Medicare should pay for outpatient care on a site-neutral basis, MedPAC has told Congress in its annual recommendations.
Proponents of such a change – including the Medicare Payment Advisory Commission – argue that Medicare should not pay more for services than it needs to and can, if it believes hospital-associated facilities deserve more money, find better ways to provide such additional resources. They also believe such a policy encourages the acquisition of independent medical practices by operators that then increase the price of the same services and that site-neutral payments would help preserve such independent practices while also driving down patient health care costs.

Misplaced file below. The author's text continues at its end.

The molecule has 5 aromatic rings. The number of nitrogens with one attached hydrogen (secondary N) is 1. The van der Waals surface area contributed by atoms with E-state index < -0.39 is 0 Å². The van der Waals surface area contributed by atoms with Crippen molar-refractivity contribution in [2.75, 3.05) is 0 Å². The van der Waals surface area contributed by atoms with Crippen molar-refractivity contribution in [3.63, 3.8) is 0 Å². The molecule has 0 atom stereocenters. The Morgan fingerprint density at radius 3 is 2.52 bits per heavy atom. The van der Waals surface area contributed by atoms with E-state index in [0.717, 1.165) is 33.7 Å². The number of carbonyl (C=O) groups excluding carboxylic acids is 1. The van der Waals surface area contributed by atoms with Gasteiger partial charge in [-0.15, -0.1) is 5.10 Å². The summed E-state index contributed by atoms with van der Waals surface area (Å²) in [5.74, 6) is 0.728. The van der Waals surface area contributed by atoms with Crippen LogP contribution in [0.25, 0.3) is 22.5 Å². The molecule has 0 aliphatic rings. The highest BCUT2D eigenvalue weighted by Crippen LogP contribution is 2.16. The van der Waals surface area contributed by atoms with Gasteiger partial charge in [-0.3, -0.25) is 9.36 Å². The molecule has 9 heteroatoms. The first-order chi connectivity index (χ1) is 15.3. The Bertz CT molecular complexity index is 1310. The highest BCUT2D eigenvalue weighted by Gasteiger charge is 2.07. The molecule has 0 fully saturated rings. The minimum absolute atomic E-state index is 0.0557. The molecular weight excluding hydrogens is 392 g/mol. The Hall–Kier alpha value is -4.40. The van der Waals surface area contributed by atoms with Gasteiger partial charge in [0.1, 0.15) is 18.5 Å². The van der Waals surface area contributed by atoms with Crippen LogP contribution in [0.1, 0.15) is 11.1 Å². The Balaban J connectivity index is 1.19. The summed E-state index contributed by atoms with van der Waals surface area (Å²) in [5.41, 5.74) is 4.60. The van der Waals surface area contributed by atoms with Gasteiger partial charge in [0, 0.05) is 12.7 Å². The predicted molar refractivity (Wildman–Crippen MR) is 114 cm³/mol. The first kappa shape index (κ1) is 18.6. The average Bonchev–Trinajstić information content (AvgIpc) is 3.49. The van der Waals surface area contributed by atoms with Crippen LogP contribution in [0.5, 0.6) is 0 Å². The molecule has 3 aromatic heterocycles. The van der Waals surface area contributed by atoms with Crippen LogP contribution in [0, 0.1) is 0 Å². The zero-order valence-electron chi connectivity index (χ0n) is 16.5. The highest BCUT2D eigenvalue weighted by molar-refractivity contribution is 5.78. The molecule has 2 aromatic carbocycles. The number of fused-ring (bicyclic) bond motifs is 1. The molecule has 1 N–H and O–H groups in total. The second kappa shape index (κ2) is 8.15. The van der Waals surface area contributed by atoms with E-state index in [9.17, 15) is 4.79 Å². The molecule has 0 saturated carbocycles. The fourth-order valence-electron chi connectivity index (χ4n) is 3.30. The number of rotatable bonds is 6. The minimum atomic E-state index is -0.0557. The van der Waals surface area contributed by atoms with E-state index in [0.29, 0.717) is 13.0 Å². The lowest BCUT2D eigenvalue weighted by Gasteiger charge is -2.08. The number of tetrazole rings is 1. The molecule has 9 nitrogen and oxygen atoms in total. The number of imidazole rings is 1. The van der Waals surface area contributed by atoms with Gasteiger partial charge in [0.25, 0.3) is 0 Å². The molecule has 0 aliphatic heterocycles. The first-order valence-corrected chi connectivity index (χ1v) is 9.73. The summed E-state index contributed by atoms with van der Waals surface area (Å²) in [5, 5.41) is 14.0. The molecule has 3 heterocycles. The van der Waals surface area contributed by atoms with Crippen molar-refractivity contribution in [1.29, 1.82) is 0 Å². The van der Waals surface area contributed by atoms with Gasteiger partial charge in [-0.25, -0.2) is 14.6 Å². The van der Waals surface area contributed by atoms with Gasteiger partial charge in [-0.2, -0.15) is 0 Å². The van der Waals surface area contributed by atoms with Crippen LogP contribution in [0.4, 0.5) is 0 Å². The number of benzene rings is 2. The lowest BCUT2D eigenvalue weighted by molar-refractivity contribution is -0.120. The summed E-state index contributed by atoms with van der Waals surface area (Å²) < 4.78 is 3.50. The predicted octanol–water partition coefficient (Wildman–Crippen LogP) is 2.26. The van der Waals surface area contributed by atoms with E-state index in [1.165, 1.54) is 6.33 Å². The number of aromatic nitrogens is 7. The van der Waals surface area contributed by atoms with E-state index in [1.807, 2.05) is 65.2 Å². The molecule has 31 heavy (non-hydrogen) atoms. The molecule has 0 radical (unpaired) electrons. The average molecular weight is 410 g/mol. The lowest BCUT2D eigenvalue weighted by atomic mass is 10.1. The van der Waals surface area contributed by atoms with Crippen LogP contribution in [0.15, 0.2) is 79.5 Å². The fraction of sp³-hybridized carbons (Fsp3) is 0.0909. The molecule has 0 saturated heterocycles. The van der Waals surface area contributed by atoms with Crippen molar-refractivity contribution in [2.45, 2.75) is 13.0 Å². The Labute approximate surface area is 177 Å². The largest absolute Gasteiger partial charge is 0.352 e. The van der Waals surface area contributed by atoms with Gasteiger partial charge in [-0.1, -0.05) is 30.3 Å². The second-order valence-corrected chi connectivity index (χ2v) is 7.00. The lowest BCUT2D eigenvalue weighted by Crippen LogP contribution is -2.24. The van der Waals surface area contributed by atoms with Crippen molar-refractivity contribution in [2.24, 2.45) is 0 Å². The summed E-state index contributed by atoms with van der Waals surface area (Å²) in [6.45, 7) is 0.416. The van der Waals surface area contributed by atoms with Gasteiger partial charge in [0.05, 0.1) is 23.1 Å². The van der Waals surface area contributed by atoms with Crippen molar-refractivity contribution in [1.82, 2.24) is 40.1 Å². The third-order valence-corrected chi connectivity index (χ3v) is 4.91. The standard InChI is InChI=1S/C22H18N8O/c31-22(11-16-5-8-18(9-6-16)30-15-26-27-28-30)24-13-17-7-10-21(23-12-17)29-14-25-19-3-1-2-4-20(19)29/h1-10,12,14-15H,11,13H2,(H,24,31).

Opponents maintain that hospital-affiliated outpatient practices have greater capabilities than typical independent medical practices and also need to contribute to maintaining hospital infrastructure and services that benefit entire communities and would otherwise be in jeopardy without the greater Medicare payments.
Learn more about MedPAC’s recommendation that Congress compel Medicare to pay for outpatient services on a site-neutral basis from the new MedPAC report to Congress “Medicare and the Health Care Delivery System” and from the Medical Economics article MedPAC Urges Congress to Embrace Site-Neutral Medicare Outpatient Payments.